If you are in recovery from alcohol addiction, sober living homes can be a great resource. Contact the Tharros House today to learn more about how a sober living home can help you maintain sobriety.

Addiction Hereditary in Boston Massachusetts

Is Addiction Hereditary?

When it comes to addiction, a question many people have is whether or not addiction is hereditary. Substantial research has been done on this topic, and there does seem to evidence that addiction may be hereditary. Specifically, there appears to be a connection between genetics and addiction to drugs or alcohol. If one or both of your parents has suffered from addiction, it does not necessarily mean that you will also have an addiction—it would just make you more susceptible to it and more likely to have one than the average person.

Genetic Links Associated with Addiction

Presently, scientists believe that heredity accounts for approximately half of the risk that a person has of developing an addiction. This understanding is based on the analysis of patterns of inheritance. It is important to remember that addiction is a medical illness, so it develops in the same way as many other illnesses. It is not simply a “choice,” as some people believe it to be.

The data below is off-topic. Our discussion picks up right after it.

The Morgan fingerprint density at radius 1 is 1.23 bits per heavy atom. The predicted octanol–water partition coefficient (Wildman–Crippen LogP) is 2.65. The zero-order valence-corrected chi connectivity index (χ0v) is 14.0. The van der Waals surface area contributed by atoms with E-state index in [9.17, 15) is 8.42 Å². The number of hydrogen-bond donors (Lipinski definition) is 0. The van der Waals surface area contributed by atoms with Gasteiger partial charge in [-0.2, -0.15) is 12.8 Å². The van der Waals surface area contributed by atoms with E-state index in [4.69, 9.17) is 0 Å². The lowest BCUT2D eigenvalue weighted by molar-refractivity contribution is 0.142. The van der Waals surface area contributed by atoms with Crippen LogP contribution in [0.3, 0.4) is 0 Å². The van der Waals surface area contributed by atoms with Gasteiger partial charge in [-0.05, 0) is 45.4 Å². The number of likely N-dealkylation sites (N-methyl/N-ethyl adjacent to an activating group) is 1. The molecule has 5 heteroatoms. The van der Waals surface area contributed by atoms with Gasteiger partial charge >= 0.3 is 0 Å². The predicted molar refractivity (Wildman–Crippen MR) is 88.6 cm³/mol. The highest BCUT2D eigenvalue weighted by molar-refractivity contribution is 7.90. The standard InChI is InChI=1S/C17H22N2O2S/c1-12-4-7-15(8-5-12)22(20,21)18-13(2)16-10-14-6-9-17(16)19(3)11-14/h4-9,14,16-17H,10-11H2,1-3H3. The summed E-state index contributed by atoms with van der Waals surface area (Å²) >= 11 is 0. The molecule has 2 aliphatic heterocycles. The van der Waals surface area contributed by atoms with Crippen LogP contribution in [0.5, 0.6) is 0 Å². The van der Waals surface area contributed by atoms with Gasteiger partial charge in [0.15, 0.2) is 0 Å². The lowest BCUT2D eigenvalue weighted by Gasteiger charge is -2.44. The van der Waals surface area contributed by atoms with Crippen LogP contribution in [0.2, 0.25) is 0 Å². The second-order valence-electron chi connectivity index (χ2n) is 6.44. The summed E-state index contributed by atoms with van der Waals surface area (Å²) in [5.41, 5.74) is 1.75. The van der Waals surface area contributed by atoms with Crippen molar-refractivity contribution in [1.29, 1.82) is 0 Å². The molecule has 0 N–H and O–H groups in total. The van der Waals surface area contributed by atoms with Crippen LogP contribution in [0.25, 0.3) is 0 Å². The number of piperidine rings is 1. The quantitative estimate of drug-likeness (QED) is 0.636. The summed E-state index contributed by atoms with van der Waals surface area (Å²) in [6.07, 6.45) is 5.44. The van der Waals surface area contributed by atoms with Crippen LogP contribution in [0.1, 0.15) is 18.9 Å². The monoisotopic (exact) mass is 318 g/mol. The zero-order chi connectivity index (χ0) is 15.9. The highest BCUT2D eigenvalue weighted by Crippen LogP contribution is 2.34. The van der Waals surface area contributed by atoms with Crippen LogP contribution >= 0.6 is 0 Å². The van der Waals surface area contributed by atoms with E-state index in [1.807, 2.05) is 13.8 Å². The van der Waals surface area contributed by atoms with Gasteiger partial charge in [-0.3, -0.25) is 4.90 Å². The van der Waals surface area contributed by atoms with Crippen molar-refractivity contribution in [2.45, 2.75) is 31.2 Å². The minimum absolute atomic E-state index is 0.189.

How Does Someone Develop an Addiction?

In many cases, addiction occurs when a person with an underlying genetic vulnerability becomes exposed to an environment that triggers the addiction. When it comes to drug and alcohol addiction, stress is one of the common environmental factors that contribute to the development of the addiction.

Another environmental factor includes the availability of the addictive substance. Often, the surroundings in which people grow up in dictate what they crave and contribute to how they act—but ultimately, a person has the choice whether or not to consume alcohol or try a drug in the first place.

For individuals who have gotten sober and want to maintain their sobriety by living with other sober people, a sober living home is a great option. Contact the Tharros House today to learn more about the benefits of sober living homes.

I am not my addiction in Boston Massachusetts

You Are Not Your Addiction

One thing that is important to remember as you work on recovery from addiction is to remind yourself that you are not your addiction. Your addiction does not define you as a person. Rather, your addiction is something that you can conquer and overcome.

Rediscovering Your Purpose and Passions